Driving under the influence of alcohol (DUI) can be a devastating offense for an immigrant. Although a “simple” DUI (for example, Cal. Vehicle Code 21352) is not an offense that fits within any of the categories of crimes that makes a foreign national deportable, U.S. immigration authorities consider DUI a priority offense that triggers the initiation of removal proceedings, justifies prolonged detention, is a basis for denying relief from removal, and prompts the cancellation of a visa.
As an example, an undocumented person convicted of DUI who attracts the attention of Immigration & Customs Enforcement (ICE) officers will be arrested and charged with unauthorized presence in the United States. He will receive a hearing before an Immigration Judge, who may order that a bond of several thousand dollars be paid in full prior to release. If there are multiple DUIs, the Immigration Judge may conclude the person is a “danger to the community” and deny bond altogether. Remaining detained substantially complicates the defense of the case, reduces the likelihood of obtaining an attorney, and hinders the presentation of evidence. According to the American Immigration Council, only 14% of immigration detainees have access to a lawyer, which is one of the most important factors in determining who will or will not be deported.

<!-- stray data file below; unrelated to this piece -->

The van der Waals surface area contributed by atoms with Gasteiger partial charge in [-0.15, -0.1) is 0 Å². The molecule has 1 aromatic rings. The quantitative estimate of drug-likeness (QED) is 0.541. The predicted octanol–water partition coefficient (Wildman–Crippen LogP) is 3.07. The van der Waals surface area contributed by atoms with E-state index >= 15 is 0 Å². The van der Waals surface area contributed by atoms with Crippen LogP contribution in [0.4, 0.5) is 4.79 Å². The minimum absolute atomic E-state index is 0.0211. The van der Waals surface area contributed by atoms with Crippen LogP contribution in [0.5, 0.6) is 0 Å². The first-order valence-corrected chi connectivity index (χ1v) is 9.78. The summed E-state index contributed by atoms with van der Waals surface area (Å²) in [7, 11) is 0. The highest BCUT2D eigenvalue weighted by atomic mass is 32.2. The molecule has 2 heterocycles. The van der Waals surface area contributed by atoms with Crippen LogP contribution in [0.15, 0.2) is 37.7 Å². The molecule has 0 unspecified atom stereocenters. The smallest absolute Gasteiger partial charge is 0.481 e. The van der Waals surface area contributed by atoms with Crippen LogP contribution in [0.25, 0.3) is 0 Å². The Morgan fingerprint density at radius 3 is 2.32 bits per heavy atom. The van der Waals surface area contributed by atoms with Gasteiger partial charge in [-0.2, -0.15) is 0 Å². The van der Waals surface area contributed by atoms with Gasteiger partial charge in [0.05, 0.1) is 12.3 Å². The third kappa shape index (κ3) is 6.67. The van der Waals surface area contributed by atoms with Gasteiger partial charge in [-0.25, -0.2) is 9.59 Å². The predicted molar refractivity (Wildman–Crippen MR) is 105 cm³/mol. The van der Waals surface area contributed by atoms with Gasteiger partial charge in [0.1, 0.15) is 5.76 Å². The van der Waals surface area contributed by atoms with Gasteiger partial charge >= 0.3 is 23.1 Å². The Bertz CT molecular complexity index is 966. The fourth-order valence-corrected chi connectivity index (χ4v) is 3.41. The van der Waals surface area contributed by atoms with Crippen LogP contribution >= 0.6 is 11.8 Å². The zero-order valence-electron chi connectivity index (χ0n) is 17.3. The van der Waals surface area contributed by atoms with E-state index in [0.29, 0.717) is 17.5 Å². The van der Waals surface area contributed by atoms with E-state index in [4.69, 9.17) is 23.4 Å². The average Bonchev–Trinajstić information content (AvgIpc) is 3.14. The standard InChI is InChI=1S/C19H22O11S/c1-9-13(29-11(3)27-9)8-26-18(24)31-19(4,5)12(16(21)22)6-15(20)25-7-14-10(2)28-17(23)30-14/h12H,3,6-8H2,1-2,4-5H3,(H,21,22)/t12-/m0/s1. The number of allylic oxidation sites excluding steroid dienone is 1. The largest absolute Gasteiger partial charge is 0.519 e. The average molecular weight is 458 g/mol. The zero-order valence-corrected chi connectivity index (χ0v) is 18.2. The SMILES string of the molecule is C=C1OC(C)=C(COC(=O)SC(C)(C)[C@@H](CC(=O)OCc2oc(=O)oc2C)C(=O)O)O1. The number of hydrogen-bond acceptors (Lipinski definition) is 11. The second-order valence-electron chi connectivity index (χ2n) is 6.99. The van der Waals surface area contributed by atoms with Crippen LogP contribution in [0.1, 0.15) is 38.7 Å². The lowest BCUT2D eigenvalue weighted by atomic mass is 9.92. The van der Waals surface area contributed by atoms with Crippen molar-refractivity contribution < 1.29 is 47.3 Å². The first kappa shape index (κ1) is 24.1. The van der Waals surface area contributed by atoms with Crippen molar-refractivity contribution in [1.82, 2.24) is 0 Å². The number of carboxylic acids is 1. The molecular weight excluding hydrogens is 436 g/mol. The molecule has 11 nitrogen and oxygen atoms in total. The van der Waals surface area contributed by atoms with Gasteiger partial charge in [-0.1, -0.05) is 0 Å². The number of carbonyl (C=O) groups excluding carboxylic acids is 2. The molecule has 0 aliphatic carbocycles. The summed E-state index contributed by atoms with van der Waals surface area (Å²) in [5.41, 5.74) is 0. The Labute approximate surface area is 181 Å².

Furthermore, an immigration statute bars a person from establishing “good moral character” for the period during which he is or was a “habitual drunkard.” Good moral character is a requirement for U.S. naturalization and relief from deportation. In May 2017, the U.S. Court of Appeals for the Ninth Circuit upheld the ability of immigration authorities to differentiate alcoholics from those who suffer from other medical conditions. Since Congress reasonably could have concluded that people who regularly drink alcohol excessively pose increased risks of public safety, no constitutional violation exists when an immigration court denies cancellation of removal based on evidence that the person is a habitual drunkard. A DUI conviction can serve as evidence of being a habitual drunkard.
A case can be denied based on a history of DUIs, even without the habitual drunkard finding. Many immigration applications, including adjustment of status, require a favorable exercise of discretion from the Immigration Judge or officer. That discretionary component requires balancing positive and negative factors. Multiple DUIs weigh heavily as a negative factor. Immigration Judges and Officers may deny applications in their discretion based on the rationale that an applicant with multiple DUIs failed to follow the law and endangered the community.
This article was originally published in Juntos on August 25, 2017. Click here to access the full article.